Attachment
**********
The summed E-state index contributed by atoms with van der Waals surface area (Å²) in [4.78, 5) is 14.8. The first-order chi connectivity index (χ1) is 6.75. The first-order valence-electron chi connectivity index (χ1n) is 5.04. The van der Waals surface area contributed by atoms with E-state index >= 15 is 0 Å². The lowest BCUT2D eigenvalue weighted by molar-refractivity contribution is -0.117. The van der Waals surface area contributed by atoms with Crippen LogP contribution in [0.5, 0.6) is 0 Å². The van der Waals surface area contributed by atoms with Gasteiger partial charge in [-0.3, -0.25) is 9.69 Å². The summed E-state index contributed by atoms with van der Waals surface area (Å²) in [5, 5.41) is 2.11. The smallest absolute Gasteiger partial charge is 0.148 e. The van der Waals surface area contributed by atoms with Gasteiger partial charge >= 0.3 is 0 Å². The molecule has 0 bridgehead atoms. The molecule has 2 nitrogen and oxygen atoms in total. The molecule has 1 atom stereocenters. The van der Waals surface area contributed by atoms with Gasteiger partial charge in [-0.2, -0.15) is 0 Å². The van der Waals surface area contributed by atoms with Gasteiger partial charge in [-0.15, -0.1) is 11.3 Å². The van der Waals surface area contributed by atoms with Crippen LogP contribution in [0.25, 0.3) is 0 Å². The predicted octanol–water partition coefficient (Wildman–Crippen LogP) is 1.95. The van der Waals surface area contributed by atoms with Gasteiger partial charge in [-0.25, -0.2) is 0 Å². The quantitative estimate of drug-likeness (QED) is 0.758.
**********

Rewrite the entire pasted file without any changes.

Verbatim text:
The summed E-state index contributed by atoms with van der Waals surface area (Å²) in [4.78, 5) is 14.8. The first-order chi connectivity index (χ1) is 6.75. The first-order valence-electron chi connectivity index (χ1n) is 5.04. The van der Waals surface area contributed by atoms with E-state index >= 15 is 0 Å². The lowest BCUT2D eigenvalue weighted by molar-refractivity contribution is -0.117. The van der Waals surface area contributed by atoms with Crippen LogP contribution in [0.5, 0.6) is 0 Å². The van der Waals surface area contributed by atoms with Gasteiger partial charge in [-0.3, -0.25) is 9.69 Å². The summed E-state index contributed by atoms with van der Waals surface area (Å²) in [5, 5.41) is 2.11. The smallest absolute Gasteiger partial charge is 0.148 e. The van der Waals surface area contributed by atoms with Gasteiger partial charge >= 0.3 is 0 Å². The molecule has 0 bridgehead atoms. The molecule has 2 nitrogen and oxygen atoms in total. The molecule has 1 atom stereocenters. The van der Waals surface area contributed by atoms with Gasteiger partial charge in [-0.2, -0.15) is 0 Å². The van der Waals surface area contributed by atoms with Gasteiger partial charge in [-0.15, -0.1) is 11.3 Å². The van der Waals surface area contributed by atoms with Crippen LogP contribution in [0.25, 0.3) is 0 Å². The predicted octanol–water partition coefficient (Wildman–Crippen LogP) is 1.95. The van der Waals surface area contributed by atoms with Gasteiger partial charge in [-0.25, -0.2) is 0 Å². The quantitative estimate of drug-likeness (QED) is 0.758.